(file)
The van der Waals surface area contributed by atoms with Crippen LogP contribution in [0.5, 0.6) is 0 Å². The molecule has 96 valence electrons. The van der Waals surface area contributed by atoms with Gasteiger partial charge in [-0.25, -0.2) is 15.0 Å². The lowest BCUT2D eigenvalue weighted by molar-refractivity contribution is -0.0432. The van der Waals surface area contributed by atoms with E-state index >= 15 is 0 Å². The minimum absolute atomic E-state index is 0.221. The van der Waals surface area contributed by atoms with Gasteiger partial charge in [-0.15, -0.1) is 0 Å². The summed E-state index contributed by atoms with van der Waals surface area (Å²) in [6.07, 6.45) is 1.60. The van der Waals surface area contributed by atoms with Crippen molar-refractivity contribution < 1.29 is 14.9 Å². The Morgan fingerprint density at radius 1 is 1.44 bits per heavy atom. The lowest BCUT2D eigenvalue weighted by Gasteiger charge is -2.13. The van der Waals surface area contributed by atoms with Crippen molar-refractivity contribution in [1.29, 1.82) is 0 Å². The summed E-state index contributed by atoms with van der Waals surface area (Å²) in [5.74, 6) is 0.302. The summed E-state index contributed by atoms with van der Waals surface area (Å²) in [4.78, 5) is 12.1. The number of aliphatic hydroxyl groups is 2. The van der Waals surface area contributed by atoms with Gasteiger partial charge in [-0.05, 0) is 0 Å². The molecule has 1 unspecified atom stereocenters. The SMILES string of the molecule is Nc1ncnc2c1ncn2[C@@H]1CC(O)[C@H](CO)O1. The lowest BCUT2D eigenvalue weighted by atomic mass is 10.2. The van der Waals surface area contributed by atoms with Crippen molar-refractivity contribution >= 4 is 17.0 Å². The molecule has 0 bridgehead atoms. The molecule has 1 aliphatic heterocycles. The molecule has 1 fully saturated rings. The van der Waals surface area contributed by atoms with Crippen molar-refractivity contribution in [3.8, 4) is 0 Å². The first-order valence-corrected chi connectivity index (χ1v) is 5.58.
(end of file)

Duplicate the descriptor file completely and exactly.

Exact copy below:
The van der Waals surface area contributed by atoms with Crippen LogP contribution in [0.5, 0.6) is 0 Å². The molecule has 96 valence electrons. The van der Waals surface area contributed by atoms with Gasteiger partial charge in [-0.25, -0.2) is 15.0 Å². The lowest BCUT2D eigenvalue weighted by molar-refractivity contribution is -0.0432. The van der Waals surface area contributed by atoms with E-state index >= 15 is 0 Å². The minimum absolute atomic E-state index is 0.221. The van der Waals surface area contributed by atoms with Gasteiger partial charge in [-0.15, -0.1) is 0 Å². The summed E-state index contributed by atoms with van der Waals surface area (Å²) in [6.07, 6.45) is 1.60. The van der Waals surface area contributed by atoms with Crippen molar-refractivity contribution < 1.29 is 14.9 Å². The Morgan fingerprint density at radius 1 is 1.44 bits per heavy atom. The lowest BCUT2D eigenvalue weighted by Gasteiger charge is -2.13. The van der Waals surface area contributed by atoms with Crippen molar-refractivity contribution in [1.29, 1.82) is 0 Å². The summed E-state index contributed by atoms with van der Waals surface area (Å²) in [5.74, 6) is 0.302. The summed E-state index contributed by atoms with van der Waals surface area (Å²) in [4.78, 5) is 12.1. The number of aliphatic hydroxyl groups is 2. The van der Waals surface area contributed by atoms with Gasteiger partial charge in [-0.05, 0) is 0 Å². The molecule has 1 unspecified atom stereocenters. The SMILES string of the molecule is Nc1ncnc2c1ncn2[C@@H]1CC(O)[C@H](CO)O1. The lowest BCUT2D eigenvalue weighted by atomic mass is 10.2. The van der Waals surface area contributed by atoms with Crippen molar-refractivity contribution >= 4 is 17.0 Å². The molecule has 0 bridgehead atoms. The molecule has 1 aliphatic heterocycles. The molecule has 1 fully saturated rings. The van der Waals surface area contributed by atoms with Crippen molar-refractivity contribution in [3.8, 4) is 0 Å². The first-order valence-corrected chi connectivity index (χ1v) is 5.58.